Russian is the world’s eighth most spoken language, used in nine countries by over 144 million people. A gateway to a fascinating literary, cultural and scientific heritage, Russian is also a strategically and economically important Critical Language, with applications in fields including air and space, information technology, nuclear studies, security studies, and many others.

Russian Studies offers instruction in the beginning to upper-intermediate levels of Russian language, as well as subjects in Russian literature, history, and political science. The curriculum prepares students to communicate effectively with native speakers and acquaints students with Russian culture and civilization, holistically preparing them to function successfully in a Russian-speaking environment. Russian classes prepare students to participate in international experiences such as MIT-Russia.

Russian Studies may be applied to the Russian Concentration, and to the Concentration, minor and major in Russian and Eurasian Studies. Learn more about the Russian Concentration requirements at the Academic Programs page. Information on the Russian and Eurasian Studies Concentration, minor and major is available through SHASS. Advisors for these programs are below. Students uncertain what level of Russian language to take should refer to placement information. Information on transfer credit is available here.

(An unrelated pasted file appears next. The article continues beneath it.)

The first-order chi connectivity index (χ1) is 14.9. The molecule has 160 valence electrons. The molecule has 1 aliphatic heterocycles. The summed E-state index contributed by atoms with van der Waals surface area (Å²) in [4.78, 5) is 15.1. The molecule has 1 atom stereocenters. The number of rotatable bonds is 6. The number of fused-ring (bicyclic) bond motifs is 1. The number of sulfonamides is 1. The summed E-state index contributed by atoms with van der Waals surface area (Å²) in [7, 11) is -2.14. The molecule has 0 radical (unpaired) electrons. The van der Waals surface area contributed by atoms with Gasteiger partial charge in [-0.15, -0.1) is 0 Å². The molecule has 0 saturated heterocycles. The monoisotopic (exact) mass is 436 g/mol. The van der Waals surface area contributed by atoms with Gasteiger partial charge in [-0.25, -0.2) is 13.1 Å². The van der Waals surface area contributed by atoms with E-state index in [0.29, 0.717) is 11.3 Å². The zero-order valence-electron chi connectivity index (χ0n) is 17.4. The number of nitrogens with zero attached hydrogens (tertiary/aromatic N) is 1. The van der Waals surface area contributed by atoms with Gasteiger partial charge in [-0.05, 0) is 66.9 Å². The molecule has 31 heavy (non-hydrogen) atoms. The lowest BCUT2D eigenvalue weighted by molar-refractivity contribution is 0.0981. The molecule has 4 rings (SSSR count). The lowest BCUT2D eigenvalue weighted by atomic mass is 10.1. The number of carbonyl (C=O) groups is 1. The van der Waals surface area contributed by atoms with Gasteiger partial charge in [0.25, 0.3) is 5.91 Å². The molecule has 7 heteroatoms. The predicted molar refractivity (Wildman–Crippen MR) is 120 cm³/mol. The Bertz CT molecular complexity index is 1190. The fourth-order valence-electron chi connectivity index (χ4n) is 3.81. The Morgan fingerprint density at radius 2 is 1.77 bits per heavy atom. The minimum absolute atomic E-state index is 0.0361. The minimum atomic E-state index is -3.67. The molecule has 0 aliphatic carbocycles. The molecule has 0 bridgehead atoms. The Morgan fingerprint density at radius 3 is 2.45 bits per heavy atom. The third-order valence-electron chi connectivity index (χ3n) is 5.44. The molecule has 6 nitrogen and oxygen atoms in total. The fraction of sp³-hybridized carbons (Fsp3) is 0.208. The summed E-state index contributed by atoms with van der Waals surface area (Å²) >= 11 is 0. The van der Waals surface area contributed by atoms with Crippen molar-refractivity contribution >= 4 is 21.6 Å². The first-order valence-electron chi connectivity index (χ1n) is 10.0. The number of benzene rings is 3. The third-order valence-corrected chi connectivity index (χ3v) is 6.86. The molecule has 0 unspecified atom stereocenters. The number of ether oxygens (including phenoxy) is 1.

Russian Concentration: Maria Khotimsky
Russian and Eurasian Studies Minor and Major: Elizabeth Wood
Global Languages Russian Studies group: Maria Khotimsky | Sophia Verba

Fall 2024

21G.S61 Special Subject: Russian I (Hybrid)
21G.S63 Special Subject: Russian III (Hybrid)
21G.014 Introduction to Russian Politics and Society
21G.086 Soviet and Post-Soviet Politics and Society: 1917 to the Present

21G.014 Introduction to Russian politics and society: First-Year Discovery

Introduces students to contemporary Russia through analysis of major political, social, and cultural trends and addresses how they have developed due to the invasion of Ukraine. Considers the role of identity, state propaganda, civil society — including those in exile — and music both as an instrument of political power and popular resistance. Study materials include academic and media articles, recent documentaries, and video interviews with prominent figures in Russian science and culture. Limited to 15 people. 3 units of “discovery” credit.

IAP 2025

21G.611 Russian I